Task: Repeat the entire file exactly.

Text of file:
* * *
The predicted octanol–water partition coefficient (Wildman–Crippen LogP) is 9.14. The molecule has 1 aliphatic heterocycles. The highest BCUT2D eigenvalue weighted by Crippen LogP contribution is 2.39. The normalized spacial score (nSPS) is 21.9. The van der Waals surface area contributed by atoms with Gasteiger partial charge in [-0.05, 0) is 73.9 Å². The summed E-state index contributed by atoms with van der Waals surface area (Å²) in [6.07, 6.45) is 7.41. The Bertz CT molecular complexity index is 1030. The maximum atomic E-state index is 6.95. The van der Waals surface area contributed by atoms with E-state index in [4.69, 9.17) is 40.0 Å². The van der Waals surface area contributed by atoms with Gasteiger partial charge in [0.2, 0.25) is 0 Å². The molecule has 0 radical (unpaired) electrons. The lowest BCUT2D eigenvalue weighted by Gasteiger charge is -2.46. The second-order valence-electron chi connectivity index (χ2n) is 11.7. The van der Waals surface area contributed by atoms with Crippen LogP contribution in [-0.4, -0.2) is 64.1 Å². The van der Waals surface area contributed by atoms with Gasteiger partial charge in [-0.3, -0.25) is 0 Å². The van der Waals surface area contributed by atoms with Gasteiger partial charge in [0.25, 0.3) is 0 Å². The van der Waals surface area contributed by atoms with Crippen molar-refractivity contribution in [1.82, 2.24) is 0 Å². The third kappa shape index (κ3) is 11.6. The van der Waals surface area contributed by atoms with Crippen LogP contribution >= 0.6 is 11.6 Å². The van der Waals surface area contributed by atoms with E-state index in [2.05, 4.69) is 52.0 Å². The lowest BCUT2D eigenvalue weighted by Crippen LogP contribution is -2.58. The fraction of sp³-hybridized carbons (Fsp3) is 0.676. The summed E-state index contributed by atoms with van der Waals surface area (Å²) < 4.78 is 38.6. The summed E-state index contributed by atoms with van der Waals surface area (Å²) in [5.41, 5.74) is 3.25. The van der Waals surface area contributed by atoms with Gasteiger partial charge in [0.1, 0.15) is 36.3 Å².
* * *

The predicted octanol–water partition coefficient (Wildman–Crippen LogP) is 9.14. The molecule has 1 aliphatic heterocycles. The highest BCUT2D eigenvalue weighted by Crippen LogP contribution is 2.39. The normalized spacial score (nSPS) is 21.9. The van der Waals surface area contributed by atoms with Gasteiger partial charge in [-0.05, 0) is 73.9 Å². The summed E-state index contributed by atoms with van der Waals surface area (Å²) in [6.07, 6.45) is 7.41. The Bertz CT molecular complexity index is 1030. The maximum atomic E-state index is 6.95. The van der Waals surface area contributed by atoms with E-state index in [4.69, 9.17) is 40.0 Å². The van der Waals surface area contributed by atoms with Gasteiger partial charge in [0.2, 0.25) is 0 Å². The molecule has 0 radical (unpaired) electrons. The lowest BCUT2D eigenvalue weighted by Gasteiger charge is -2.46. The second-order valence-electron chi connectivity index (χ2n) is 11.7. The van der Waals surface area contributed by atoms with Crippen LogP contribution in [-0.4, -0.2) is 64.1 Å². The van der Waals surface area contributed by atoms with Gasteiger partial charge in [-0.3, -0.25) is 0 Å². The van der Waals surface area contributed by atoms with Gasteiger partial charge in [0.25, 0.3) is 0 Å². The van der Waals surface area contributed by atoms with Crippen molar-refractivity contribution in [1.82, 2.24) is 0 Å². The third kappa shape index (κ3) is 11.6. The van der Waals surface area contributed by atoms with Crippen LogP contribution >= 0.6 is 11.6 Å². The van der Waals surface area contributed by atoms with E-state index in [2.05, 4.69) is 52.0 Å². The lowest BCUT2D eigenvalue weighted by Crippen LogP contribution is -2.58. The fraction of sp³-hybridized carbons (Fsp3) is 0.676. The summed E-state index contributed by atoms with van der Waals surface area (Å²) < 4.78 is 38.6. The summed E-state index contributed by atoms with van der Waals surface area (Å²) in [5.41, 5.74) is 3.25. The van der Waals surface area contributed by atoms with Gasteiger partial charge in [0.1, 0.15) is 36.3 Å².